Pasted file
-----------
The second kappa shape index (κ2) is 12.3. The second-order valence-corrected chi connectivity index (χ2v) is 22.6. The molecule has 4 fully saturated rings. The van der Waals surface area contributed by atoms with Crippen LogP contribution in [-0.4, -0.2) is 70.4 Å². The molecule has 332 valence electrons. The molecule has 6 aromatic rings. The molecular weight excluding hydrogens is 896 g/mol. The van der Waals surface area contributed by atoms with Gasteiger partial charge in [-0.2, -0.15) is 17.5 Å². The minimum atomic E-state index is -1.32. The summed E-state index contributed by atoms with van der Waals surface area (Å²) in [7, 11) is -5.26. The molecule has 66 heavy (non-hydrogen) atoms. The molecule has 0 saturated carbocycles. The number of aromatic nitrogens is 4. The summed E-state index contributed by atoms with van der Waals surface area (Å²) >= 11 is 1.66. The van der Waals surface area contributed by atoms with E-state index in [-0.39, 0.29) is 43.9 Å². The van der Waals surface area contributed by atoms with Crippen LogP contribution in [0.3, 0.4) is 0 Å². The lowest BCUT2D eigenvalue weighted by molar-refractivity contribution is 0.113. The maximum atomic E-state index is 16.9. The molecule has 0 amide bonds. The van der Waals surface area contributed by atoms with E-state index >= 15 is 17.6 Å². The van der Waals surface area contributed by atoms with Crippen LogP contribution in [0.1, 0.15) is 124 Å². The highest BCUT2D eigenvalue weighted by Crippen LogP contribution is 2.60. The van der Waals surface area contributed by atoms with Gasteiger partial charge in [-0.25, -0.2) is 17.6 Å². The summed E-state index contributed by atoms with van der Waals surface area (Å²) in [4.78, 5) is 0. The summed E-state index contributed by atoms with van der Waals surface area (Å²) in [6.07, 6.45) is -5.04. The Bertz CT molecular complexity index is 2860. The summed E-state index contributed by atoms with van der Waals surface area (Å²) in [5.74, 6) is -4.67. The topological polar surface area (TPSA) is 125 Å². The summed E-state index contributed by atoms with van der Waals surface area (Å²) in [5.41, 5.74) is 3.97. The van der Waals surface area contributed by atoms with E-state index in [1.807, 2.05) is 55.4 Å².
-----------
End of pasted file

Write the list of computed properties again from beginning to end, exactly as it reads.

The second kappa shape index (κ2) is 12.3. The second-order valence-corrected chi connectivity index (χ2v) is 22.6. The molecule has 4 fully saturated rings. The van der Waals surface area contributed by atoms with Crippen LogP contribution in [-0.4, -0.2) is 70.4 Å². The molecule has 332 valence electrons. The molecule has 6 aromatic rings. The molecular weight excluding hydrogens is 896 g/mol. The van der Waals surface area contributed by atoms with Gasteiger partial charge in [-0.2, -0.15) is 17.5 Å². The minimum atomic E-state index is -1.32. The summed E-state index contributed by atoms with van der Waals surface area (Å²) in [7, 11) is -5.26. The molecule has 66 heavy (non-hydrogen) atoms. The molecule has 0 saturated carbocycles. The number of aromatic nitrogens is 4. The summed E-state index contributed by atoms with van der Waals surface area (Å²) >= 11 is 1.66. The van der Waals surface area contributed by atoms with E-state index in [-0.39, 0.29) is 43.9 Å². The van der Waals surface area contributed by atoms with Crippen LogP contribution in [0.3, 0.4) is 0 Å². The lowest BCUT2D eigenvalue weighted by molar-refractivity contribution is 0.113. The maximum atomic E-state index is 16.9. The molecule has 0 amide bonds. The van der Waals surface area contributed by atoms with E-state index >= 15 is 17.6 Å². The van der Waals surface area contributed by atoms with Crippen LogP contribution in [0.1, 0.15) is 124 Å². The highest BCUT2D eigenvalue weighted by Crippen LogP contribution is 2.60. The van der Waals surface area contributed by atoms with Gasteiger partial charge in [-0.25, -0.2) is 17.6 Å². The summed E-state index contributed by atoms with van der Waals surface area (Å²) in [4.78, 5) is 0. The summed E-state index contributed by atoms with van der Waals surface area (Å²) in [6.07, 6.45) is -5.04. The Bertz CT molecular complexity index is 2860. The summed E-state index contributed by atoms with van der Waals surface area (Å²) in [5.74, 6) is -4.67. The topological polar surface area (TPSA) is 125 Å². The summed E-state index contributed by atoms with van der Waals surface area (Å²) in [5.41, 5.74) is 3.97. The van der Waals surface area contributed by atoms with E-state index in [1.807, 2.05) is 55.4 Å².